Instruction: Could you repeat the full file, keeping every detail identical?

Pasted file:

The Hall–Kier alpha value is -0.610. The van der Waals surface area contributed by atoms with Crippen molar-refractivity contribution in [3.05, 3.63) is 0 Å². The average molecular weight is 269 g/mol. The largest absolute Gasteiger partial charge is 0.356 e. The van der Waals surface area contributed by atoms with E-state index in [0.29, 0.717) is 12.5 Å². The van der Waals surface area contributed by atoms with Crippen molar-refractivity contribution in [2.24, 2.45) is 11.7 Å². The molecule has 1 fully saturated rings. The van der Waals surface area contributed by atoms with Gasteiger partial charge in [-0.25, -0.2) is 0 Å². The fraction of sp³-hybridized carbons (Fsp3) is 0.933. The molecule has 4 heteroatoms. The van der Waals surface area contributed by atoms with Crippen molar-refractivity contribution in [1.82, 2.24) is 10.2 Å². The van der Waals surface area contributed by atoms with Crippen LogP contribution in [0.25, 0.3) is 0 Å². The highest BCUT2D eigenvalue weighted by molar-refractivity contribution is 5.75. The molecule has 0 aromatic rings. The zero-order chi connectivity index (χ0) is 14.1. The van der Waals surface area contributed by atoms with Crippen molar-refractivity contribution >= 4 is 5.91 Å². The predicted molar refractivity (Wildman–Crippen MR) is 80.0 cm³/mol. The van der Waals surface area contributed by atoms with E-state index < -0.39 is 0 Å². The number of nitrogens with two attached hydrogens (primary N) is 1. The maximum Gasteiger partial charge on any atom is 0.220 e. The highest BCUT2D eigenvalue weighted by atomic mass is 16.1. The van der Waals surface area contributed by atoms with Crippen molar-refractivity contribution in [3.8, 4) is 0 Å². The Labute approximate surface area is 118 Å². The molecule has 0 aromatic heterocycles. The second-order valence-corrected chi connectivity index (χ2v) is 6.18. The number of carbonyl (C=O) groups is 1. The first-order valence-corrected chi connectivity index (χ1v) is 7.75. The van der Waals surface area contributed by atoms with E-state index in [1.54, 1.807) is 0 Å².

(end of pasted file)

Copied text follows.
The Hall–Kier alpha value is -0.610. The van der Waals surface area contributed by atoms with Crippen molar-refractivity contribution in [3.05, 3.63) is 0 Å². The average molecular weight is 269 g/mol. The largest absolute Gasteiger partial charge is 0.356 e. The van der Waals surface area contributed by atoms with E-state index in [0.29, 0.717) is 12.5 Å². The van der Waals surface area contributed by atoms with Crippen molar-refractivity contribution in [2.24, 2.45) is 11.7 Å². The molecule has 1 fully saturated rings. The van der Waals surface area contributed by atoms with Gasteiger partial charge in [-0.25, -0.2) is 0 Å². The fraction of sp³-hybridized carbons (Fsp3) is 0.933. The molecule has 4 heteroatoms. The van der Waals surface area contributed by atoms with Crippen molar-refractivity contribution in [1.82, 2.24) is 10.2 Å². The van der Waals surface area contributed by atoms with Crippen LogP contribution in [0.25, 0.3) is 0 Å². The highest BCUT2D eigenvalue weighted by molar-refractivity contribution is 5.75. The molecule has 0 aromatic rings. The zero-order chi connectivity index (χ0) is 14.1. The van der Waals surface area contributed by atoms with Crippen molar-refractivity contribution >= 4 is 5.91 Å². The predicted molar refractivity (Wildman–Crippen MR) is 80.0 cm³/mol. The van der Waals surface area contributed by atoms with E-state index < -0.39 is 0 Å². The number of nitrogens with two attached hydrogens (primary N) is 1. The maximum Gasteiger partial charge on any atom is 0.220 e. The highest BCUT2D eigenvalue weighted by atomic mass is 16.1. The van der Waals surface area contributed by atoms with Crippen molar-refractivity contribution in [3.8, 4) is 0 Å². The Labute approximate surface area is 118 Å². The molecule has 0 aromatic heterocycles. The second-order valence-corrected chi connectivity index (χ2v) is 6.18. The number of carbonyl (C=O) groups is 1. The first-order valence-corrected chi connectivity index (χ1v) is 7.75. The van der Waals surface area contributed by atoms with E-state index in [1.54, 1.807) is 0 Å².